I have a real soft spot for Romania. People often seem baffled as to why I choose to focus so much on Romania. Even a lot of Romanians don’t understand. Well here’s why, people:
It’s the foreign country I’ve spent the most time in – several weeks in a city called Cluj-Napoca and a couple months now in the capital, Bucharest. I spent Halloween at “Dracula’s Castle” in Bran and Christmas in nearby mountainous beauty Brasov. I saw a medieval city (Sighisoara) and a 19th-century royal castle (Peles Castle in Sinaia) and a citadel on a mountain originally built in the 13th century (Rasnov). I saw the valley in Transylvania, the forest in the Carpathian Mountains, and the Black Sea coast at Constanta. I saw small villages that I imagine looked about the same a century ago and the rapidly re-developing capital of two million people. (I also marched in protests that overturned the government, so there’s that.) It’s truly a diverse and often extremely beautiful country.
If that doesn’t convince you, I don’t know what will. But enough of the Romanian Tourist Board plug.
Romania is admittedly a sometimes rough place for gay people. The Eastern Orthodox Church is extremely powerful and extremely hostile. It also happens to be partially publicly funded, whether you want your tax money to go to the church or not. As in Russia, the Church is actively involved in suppressing gay rights legislation.
Socially, the gay experience is mixed. As I wrote about Budapest, there is definitely an active underground gay community. I’ve met many gay people who have a perfectly happy social life with a large circle of friends and a dating pool they’re happy with. There is also one (but only one) successful gay club in the city that gets pretty packed on the weekends, which is the only time that it’s open. There are a few others that are known to be gay friendly.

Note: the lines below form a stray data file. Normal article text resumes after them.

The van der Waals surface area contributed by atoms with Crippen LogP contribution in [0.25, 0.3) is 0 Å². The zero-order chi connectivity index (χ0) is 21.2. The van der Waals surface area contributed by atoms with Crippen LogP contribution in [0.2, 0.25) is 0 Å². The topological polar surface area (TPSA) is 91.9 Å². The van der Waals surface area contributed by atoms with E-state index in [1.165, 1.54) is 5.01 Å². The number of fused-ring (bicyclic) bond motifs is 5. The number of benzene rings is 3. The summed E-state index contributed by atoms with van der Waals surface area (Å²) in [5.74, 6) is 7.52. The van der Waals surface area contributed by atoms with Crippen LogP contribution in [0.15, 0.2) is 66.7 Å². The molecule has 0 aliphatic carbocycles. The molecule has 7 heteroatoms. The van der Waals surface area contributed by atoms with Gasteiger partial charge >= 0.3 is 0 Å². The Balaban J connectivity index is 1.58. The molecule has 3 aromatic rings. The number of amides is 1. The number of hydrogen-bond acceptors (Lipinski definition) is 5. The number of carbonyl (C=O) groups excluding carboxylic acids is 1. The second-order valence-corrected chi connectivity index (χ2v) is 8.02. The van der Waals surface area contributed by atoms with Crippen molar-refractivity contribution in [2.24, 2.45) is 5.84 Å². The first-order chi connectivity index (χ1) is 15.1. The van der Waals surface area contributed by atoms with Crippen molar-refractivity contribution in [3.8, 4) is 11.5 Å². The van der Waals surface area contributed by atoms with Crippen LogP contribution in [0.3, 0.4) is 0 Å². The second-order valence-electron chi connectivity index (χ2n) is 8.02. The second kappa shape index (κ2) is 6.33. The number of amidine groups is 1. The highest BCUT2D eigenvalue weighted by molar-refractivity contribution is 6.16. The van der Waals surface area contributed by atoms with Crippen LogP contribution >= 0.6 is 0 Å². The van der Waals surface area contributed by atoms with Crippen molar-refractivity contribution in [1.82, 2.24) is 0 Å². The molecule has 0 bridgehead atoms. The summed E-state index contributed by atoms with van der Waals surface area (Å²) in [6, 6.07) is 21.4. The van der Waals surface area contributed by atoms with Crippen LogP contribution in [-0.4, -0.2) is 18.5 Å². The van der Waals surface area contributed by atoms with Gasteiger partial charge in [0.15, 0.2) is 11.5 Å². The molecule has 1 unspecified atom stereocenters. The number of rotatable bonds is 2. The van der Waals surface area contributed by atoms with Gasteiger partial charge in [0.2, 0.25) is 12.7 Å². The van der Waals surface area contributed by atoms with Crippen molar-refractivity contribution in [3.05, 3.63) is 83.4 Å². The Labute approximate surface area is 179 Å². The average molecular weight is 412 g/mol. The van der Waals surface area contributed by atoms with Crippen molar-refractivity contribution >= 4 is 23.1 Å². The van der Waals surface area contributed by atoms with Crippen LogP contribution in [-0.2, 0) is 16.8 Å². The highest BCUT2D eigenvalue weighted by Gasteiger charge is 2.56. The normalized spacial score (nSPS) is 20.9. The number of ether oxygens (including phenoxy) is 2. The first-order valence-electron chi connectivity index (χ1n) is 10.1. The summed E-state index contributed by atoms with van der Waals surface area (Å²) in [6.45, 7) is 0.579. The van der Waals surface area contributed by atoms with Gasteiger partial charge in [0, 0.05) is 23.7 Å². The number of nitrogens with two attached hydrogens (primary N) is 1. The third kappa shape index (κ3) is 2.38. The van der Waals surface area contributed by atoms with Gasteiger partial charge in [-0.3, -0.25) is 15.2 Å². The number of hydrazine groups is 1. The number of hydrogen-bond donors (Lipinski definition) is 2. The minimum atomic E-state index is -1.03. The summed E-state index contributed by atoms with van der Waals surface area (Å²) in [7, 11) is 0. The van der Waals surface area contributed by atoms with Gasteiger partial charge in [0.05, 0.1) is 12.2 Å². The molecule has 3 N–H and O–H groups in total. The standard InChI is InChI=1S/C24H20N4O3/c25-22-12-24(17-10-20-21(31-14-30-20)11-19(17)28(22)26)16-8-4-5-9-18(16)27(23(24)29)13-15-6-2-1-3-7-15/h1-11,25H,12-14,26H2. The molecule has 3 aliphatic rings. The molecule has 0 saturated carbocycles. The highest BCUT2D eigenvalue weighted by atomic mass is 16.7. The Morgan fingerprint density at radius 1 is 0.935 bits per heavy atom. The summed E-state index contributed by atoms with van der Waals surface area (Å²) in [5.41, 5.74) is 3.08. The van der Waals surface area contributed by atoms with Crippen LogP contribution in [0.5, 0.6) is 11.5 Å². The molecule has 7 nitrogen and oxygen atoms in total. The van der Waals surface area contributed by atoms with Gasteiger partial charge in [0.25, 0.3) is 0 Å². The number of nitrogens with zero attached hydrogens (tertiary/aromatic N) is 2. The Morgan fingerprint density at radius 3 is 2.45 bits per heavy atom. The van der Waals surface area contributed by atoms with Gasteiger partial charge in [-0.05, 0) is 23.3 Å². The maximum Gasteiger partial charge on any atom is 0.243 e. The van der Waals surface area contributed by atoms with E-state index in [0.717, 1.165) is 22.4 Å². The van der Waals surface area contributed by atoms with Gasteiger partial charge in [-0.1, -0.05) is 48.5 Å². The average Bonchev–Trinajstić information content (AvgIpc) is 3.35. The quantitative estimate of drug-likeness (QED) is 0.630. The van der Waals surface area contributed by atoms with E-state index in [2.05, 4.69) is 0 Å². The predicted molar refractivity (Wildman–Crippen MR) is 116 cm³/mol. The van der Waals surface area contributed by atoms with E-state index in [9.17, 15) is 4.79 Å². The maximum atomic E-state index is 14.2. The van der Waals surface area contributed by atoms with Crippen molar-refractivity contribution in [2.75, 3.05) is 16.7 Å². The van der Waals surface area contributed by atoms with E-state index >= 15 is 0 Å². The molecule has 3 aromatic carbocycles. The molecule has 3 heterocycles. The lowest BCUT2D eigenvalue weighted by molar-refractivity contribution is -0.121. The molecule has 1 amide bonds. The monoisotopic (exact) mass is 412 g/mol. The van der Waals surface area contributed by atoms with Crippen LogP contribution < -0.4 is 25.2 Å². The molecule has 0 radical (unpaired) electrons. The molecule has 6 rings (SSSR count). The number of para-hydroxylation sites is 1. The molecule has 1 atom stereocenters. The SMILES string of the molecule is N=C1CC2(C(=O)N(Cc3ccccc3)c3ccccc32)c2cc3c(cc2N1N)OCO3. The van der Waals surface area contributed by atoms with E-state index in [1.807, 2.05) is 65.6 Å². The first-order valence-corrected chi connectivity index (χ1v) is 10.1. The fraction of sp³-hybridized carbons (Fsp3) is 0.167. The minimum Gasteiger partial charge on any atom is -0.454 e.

But these are the people who have managed to find their way into a gay social life. The community has a bit of a small-town feel in that the people who are open, social, and dating generally know each other. And as I said there is only one specifically gay club (and one niche bar I’ll write about later). In a city of two million people, that means that there are potentially tens of thousands of gay people who are left out of the loop. Not intentionally, I’m sure; they just haven’t managed to find the loop to get in it.
I was lucky in that I met some people who included me in their circle very quickly. My other attempts at being social were complicated by the fact that I was never sure who was talking to me just to talk to me and who was going to ask me for money. My first night in town, I logged onto the apps (natch) and in the first 24 hours received no fewer than four offers of sex for money. I think that the assumption is that as an American I have money to burn and should therefore be expected to throw it at every pretty boy that walks by. Oh, that it were so! Little do they know that I’m a poor grad student living off student loans.
Some gay people here, like other not-so-gay-friendly places these days, are able to fill at least some of their social needs through social media like Grindr and Planet Romeo, which seem to be almost as actively used here as other large cities.
Romania does have a social/political organization called ACCEPT, an HIV/AIDS organization, and a newly formed social group called Mosaiq. Gay Pride happens but is not well-attended by LGBT people. I was impressed by the size of the ACCEPT offices and staff when I visited them. But in a country of 20 million people, perhaps I shouldn’t have been. They also have small branches in several of the medium-sized cities around the country.
Real-talk: Unlike much of Romania, Bucharest is not pretty. The city that was once called ‘the Paris of the East’ between the World Wars for its culture and architecture was deeply scarred by communism and continues to show it. There are definite signs of development, and I have no doubt that in 10 or 20 years renovations will restore some of its former glory. But for now it’s mostly shades of gray, with the exception of a few buildings, green spaces, and newer neighborhoods in the north.
But it’s also a fascinating place with delightfully crazy people (you know who you are) and an interesting history before, during, and after communism. Old Town is a unique gem of a neighborhood that’s full of great nightlife. And a stroll down Calea Victoriei (Victory Street) will take you past monuments, art museums, and luxury shopping. So go!
And the next time you feel like looking down on Romania, ask yourself how many castles, mountain citadels, and Carpathian forests you’ve been to lately.